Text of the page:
where do i find veins like rivers 

to carry me to the ocean 

where i am indigenous 

for i belong in no one place 

what do I call my own?

I finally took the time to watch Beyonce’s “Lemonade” this morning. I was afraid to at first because I’d heard so much praise from other black women, a sense of deep validation ringing their words, and I feared I would emerge from the experience feeling stranded. My relationship to my own blackness has undergone so many phases in past years, and when I hear of a media piece oriented towards black women, I tiptoe closer with the engraved expectation that it will not speak to me–that it can’t.

Black womanhood has been introduced to me in an array of forms: the strong, crinkled hands of my grandmother; my aunt’s afro-earrings and paintings of dancing dark women; the fawn-skinned, gleaming arms of models in Seventeen magazine; the razor-edged sass of countless black best friends and co-workers on television; the smoldering and unapologetic sexuality of the Rihannas and Beyonces; the deep-throated crooning and soaring vocals of Motown singers; the proud trading of natural hair tips among my friends on Facebook; the dignified swell of sorrow and triumph in the poetry of Maya Angelou.

These bits and pieces composed my mosaic of black womanhood– but not where I found myself. As a young girl growing up with mostly white friends in a New York suburb, access to blackness came primarily through my family. I strung together a narrative of my aunt’s Afro-centric street fairs and black female empowerment treatises, my mother’s Motown and drive to visit historic sites like the National Civil Rights Museum in Memphis, my paternal grandmother’s stewpot stories of Jamaica. I craved these experiences, thirsted for more that could help me define what black could mean to me.

The TV shows I watched, the music blaring from the school bus radio, the images sprawled on commercials taunted me with a kind of black womanhood I couldn’t relate to as a teenager from a predominantly white suburb. They showed me black women who were either tough, brassy, carnal, and angry or submissive, needy, abused, and broken. You could be the token flipping your weave as the encore to your sassy quip or the damaged one needing a man, Jesus, a white savior, or all of the above. There were positive images that deviated from the norm, and I found them and clung to them, the Tia and Tamera Mowrys and others for my generation. Yet there were never enough.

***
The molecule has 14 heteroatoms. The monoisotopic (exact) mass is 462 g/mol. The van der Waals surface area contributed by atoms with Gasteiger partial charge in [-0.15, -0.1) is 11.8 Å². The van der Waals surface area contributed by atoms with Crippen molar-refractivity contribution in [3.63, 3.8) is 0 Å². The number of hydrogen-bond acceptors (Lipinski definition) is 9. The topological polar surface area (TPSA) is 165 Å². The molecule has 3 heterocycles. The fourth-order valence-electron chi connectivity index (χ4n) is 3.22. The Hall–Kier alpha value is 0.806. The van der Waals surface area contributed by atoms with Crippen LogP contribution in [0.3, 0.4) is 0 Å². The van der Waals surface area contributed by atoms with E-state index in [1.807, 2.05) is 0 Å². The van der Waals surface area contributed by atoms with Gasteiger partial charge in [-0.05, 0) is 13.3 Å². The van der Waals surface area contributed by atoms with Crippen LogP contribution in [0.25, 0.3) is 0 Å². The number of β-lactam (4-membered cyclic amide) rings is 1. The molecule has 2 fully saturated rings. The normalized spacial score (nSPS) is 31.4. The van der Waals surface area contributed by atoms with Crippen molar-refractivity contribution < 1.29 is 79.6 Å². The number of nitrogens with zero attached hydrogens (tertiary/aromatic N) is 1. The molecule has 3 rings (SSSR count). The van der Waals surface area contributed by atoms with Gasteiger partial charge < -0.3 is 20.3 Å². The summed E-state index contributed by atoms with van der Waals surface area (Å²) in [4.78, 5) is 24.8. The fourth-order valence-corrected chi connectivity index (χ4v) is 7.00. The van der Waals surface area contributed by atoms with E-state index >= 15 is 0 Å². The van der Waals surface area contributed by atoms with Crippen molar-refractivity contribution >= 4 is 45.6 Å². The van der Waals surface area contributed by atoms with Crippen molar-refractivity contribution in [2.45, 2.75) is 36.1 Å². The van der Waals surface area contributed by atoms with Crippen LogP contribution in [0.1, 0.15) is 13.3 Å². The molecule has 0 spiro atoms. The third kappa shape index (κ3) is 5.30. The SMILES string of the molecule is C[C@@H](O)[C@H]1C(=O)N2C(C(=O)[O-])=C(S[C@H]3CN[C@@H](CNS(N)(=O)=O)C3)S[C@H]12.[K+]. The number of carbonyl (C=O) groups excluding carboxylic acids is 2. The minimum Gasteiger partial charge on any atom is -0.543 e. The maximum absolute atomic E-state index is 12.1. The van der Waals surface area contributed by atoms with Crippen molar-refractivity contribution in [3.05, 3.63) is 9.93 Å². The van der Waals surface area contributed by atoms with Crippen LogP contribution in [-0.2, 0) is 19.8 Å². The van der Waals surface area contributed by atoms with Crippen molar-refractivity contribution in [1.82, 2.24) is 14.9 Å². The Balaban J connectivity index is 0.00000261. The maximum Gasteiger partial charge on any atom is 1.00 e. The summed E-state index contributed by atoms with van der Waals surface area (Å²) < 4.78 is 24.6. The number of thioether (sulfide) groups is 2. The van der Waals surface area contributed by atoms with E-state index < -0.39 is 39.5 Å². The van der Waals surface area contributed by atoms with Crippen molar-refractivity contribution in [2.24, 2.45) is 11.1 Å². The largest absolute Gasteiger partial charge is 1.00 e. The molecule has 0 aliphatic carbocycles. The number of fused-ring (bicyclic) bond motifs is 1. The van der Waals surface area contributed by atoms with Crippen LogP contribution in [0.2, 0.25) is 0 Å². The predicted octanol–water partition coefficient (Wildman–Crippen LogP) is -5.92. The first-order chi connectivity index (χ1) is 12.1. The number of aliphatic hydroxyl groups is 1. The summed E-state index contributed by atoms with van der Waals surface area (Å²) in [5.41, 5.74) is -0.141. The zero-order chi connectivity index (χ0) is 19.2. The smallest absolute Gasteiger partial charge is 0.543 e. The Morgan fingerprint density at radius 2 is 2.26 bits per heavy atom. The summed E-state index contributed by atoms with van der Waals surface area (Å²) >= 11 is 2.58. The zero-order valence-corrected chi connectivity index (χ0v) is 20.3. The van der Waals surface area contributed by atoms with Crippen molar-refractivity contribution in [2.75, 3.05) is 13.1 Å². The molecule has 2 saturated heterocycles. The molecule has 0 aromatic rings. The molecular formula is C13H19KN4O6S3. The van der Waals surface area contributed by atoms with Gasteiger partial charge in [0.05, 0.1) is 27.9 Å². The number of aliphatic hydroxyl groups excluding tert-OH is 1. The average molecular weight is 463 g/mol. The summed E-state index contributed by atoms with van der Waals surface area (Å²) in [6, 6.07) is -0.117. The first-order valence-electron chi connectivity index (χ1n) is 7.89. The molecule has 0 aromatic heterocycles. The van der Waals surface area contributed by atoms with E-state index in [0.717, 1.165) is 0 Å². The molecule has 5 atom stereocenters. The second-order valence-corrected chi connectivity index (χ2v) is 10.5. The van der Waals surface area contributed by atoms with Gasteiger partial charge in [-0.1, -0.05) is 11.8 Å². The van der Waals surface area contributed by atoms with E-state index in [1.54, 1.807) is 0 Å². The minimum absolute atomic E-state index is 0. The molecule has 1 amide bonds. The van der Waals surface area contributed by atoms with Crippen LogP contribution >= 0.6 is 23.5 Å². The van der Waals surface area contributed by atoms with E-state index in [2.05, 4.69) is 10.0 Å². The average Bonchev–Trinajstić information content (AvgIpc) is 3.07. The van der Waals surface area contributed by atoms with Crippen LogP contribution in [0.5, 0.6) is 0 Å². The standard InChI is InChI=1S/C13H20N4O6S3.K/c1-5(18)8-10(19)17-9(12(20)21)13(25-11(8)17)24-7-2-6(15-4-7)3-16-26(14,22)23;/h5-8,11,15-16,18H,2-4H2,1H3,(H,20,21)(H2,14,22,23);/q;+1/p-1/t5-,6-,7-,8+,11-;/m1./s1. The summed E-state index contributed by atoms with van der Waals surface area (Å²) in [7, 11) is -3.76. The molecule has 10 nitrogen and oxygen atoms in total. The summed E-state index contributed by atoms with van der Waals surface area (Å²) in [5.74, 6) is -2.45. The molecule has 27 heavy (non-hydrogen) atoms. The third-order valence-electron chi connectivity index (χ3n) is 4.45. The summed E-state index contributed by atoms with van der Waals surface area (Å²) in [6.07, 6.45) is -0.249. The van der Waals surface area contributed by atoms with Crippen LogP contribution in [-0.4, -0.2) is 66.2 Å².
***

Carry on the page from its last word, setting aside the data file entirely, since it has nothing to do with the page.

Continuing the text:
For so long the media images overpowered the truth of my family connections, and like a parched sponge I imbibed the racism teeming in them. I wanted to claim that kind of blackness because I did not feel that my story as a Hisblasian mutt counted as a legitimate experience of blackness. I did not see my story anywhere; how many depictions of Afro-Latinos, blacks with Asian heritage even existed? Few to none.

Everyone told me matter-of-factly: “You’re black. That’s it. Claim it.” I wanted to, wished it was that easy, but I still grasped at the images of black womanhood elevated as the standard. Marshaling my thoughts, I tried to locate myself in my faith, in my identity as a Christian. Your identity is in Christ, I murmured as my mantra. It wasn’t as if it was untrue; there was a time in college where I had made my cultural background my idol as a defense mechanism to feel somehow superior despite my status as a minority student. I didn’t want to revert to that attitude, that kind of self-absorption in racial and ethnic markers.

Your identity is in Christ. God also designed me as what is labeled and understood by my society as a “black woman.” I walk through predominantly white spaces with a heightened awareness of my physical stamp of difference. Even in my current neighborhood of the South Bronx, I cannot walk unskinned because I am constantly cognizant of the skin that pales in winter and the curls that coil rather than kink. My story of middle-class privilege binds my skin in place, and I stand in a crowd, alienated from the people I am told I belong to.

So when I sat in front of my computer to watch “Lemonade,” I waited for the ache of self-consciousness to begin again. I had to ask myself, is it really that important that I can claim this–claim blackness? I didn’t answer the question; I planted myself into the chair and pressed play.